Donald, who finished at 17-under 271 and earned 846,000, was asked to make a case for someone other than him.

Not sure I could at the moment, he said. I think Ive answered everyones questions. Coming into this week, I felt like Webb was probably the favorite, based on he was ahead of me on the money list and he was ahead of me in wins this year. Obviously, Ive drawn level on wins and Ive gotten ahead on money.

Feels like Ive answered all the questions thrown at me.

Simpson wasnt quite sure.

I dont know yet, said Simpson, who won twice and was No. 2 on the money list and the FedEx Cup. I think Ive played great. Luke has played great. Couple other guys have played well. Still probably up in the air a little bit. But Im sure Ill vote for myself.

Other than Disney, the biggest win for Donald would have been the BMW PGA Championship at Wentworth, where he beat Lee Westwood in a playoff to replace him atop the world ranking. Donald has been No. 1 ever since.

Wentworth is far more significant than Disney.

He had to go head-to-head against Westwood, compared with a collection of players in the hunt at Disney, from Justin Leonard to Kevin Chappell to Nick OHern to Billy Mayfair.

But it was the all-or-nothing aspect of the tournament that Donald later summed up on Twitter after he won. Wow! What a day, its nice to come up with the goods when I needed them most. Thats why I play this game.

In a way, there was a little bit more on the line this week, Donald said in his press conference. I felt like if I hadnt won at Wentworth, I felt I was playing well enough that I would have got to No. 1 in the world at some point. Obviously, winning Wentworth was a huge event and it meant a great deal to me.

But I think having this amount on the line this week, and coming up and shooting 30 on the back nine on Sunday, finding the shots when I needed to, really will mean a lot to me and to all the people that I work with.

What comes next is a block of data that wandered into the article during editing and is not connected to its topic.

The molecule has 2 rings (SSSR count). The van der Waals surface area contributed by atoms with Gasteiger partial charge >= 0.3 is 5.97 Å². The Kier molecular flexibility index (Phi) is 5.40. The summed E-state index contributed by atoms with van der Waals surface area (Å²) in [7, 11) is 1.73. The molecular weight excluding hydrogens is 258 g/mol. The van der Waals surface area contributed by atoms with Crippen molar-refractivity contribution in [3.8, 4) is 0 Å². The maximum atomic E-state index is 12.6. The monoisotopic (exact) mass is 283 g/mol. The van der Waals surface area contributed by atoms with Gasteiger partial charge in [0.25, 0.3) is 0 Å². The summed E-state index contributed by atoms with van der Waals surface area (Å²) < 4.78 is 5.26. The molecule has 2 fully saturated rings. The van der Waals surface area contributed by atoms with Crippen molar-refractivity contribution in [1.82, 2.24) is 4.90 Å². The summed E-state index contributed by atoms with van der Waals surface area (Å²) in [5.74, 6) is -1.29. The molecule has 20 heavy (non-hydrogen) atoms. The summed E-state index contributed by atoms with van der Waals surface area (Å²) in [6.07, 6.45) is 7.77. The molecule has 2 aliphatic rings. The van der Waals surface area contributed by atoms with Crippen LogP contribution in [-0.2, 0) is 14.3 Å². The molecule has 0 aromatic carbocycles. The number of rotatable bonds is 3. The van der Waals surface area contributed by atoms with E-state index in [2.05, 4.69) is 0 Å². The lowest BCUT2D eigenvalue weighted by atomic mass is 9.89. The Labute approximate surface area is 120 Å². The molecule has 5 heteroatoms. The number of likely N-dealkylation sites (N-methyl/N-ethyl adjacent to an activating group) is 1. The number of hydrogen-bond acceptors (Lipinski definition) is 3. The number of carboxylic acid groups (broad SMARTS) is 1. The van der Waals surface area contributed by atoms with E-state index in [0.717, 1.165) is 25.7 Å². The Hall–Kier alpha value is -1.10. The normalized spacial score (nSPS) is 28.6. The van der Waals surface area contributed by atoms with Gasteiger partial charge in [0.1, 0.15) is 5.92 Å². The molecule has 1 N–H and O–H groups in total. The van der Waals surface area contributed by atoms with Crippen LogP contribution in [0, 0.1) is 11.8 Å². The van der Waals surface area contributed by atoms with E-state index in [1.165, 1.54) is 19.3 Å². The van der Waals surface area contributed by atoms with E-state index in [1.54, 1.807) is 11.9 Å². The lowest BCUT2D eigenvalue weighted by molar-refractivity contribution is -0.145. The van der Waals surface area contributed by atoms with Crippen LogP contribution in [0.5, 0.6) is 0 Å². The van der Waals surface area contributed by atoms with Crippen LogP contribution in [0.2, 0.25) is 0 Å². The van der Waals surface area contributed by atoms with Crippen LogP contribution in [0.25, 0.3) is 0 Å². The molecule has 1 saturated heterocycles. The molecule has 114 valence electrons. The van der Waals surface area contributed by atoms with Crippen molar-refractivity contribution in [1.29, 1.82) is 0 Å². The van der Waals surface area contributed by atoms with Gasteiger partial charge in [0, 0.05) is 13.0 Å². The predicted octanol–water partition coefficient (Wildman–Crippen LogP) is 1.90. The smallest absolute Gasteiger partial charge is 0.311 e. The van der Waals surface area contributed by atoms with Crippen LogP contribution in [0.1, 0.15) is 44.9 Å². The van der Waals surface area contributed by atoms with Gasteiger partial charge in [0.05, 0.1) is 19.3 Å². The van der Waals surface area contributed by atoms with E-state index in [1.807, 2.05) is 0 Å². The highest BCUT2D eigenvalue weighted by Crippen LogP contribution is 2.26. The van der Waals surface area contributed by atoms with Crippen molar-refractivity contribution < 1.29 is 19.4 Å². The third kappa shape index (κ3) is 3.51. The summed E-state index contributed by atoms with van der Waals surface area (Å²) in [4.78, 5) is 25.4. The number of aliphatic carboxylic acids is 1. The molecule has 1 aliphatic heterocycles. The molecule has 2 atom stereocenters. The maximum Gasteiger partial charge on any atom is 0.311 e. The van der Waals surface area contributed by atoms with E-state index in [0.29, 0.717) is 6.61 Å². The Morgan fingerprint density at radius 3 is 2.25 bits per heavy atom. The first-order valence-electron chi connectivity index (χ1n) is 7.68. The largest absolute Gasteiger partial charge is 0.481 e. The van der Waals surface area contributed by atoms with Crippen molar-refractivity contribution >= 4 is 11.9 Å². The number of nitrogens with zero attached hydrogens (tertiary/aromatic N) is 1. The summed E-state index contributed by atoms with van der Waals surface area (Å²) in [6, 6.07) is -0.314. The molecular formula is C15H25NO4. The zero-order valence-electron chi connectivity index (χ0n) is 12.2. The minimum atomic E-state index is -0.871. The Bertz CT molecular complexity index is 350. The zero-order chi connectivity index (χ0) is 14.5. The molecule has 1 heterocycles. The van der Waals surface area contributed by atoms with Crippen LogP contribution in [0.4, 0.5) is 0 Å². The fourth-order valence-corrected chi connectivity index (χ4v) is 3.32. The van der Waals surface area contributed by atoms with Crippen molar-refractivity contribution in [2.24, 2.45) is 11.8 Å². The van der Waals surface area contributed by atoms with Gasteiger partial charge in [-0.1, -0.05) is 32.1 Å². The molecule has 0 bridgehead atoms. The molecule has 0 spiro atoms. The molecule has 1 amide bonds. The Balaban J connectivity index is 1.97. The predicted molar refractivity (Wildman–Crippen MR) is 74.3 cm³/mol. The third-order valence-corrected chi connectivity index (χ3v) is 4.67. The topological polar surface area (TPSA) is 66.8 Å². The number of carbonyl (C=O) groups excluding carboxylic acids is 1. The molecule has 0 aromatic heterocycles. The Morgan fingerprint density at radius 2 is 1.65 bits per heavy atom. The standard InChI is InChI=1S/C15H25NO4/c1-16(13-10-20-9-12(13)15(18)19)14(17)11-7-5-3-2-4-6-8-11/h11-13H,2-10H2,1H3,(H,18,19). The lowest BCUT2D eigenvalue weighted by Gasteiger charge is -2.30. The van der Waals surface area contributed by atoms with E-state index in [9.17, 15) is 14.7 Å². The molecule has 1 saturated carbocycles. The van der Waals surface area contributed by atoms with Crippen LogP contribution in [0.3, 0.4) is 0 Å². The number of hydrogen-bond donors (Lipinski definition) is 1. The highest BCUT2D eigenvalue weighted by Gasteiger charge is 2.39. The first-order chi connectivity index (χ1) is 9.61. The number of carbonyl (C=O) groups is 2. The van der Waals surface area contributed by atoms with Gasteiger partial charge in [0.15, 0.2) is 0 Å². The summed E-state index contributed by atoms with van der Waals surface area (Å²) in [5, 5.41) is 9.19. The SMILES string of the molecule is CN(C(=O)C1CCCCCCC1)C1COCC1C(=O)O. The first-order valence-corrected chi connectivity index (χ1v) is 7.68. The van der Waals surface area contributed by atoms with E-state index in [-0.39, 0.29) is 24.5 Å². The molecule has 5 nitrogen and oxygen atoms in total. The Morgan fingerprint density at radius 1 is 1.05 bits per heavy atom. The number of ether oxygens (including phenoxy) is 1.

Leonard finished with eight pars for a 71. He already is exempt for next year, but kept alive his streak of never finishing out of the top 125 on the money list since joining the tour in 1994.

Tom Pernice Jr., a 52-year-old who refuses to give up on playing with guys half his age, closed with a 69 for a three-way tie for third, earning enough money to finish at No. 121 and earn back his PGA Tour card.

Pernice only moved into the top 125 when Nick OHern bogeyed his last hole and fell out of the logjam at third place. On the other side of the Magnolia Course, D.J. Trahan knocked in a 22-foot birdie putt on his last hole at No. 9 the second-toughest hole.

That ultimately enabled Trahan to finish at No. 125 on the money list by 1,431 over Bobby Gates.

I dont know what par would have done, Trahan said. I really, honestly dont know what difference that would have made, but birdie certainly didnt hurt me. So Im thrilled that I made that putt.

Donald, however, stole the show.

Wake-up call? Brandon Saad 'surprised' about possibility of being a healthy scratch

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AP

Wake-up call? Brandon Saad 'surprised' about possibility of being a healthy scratch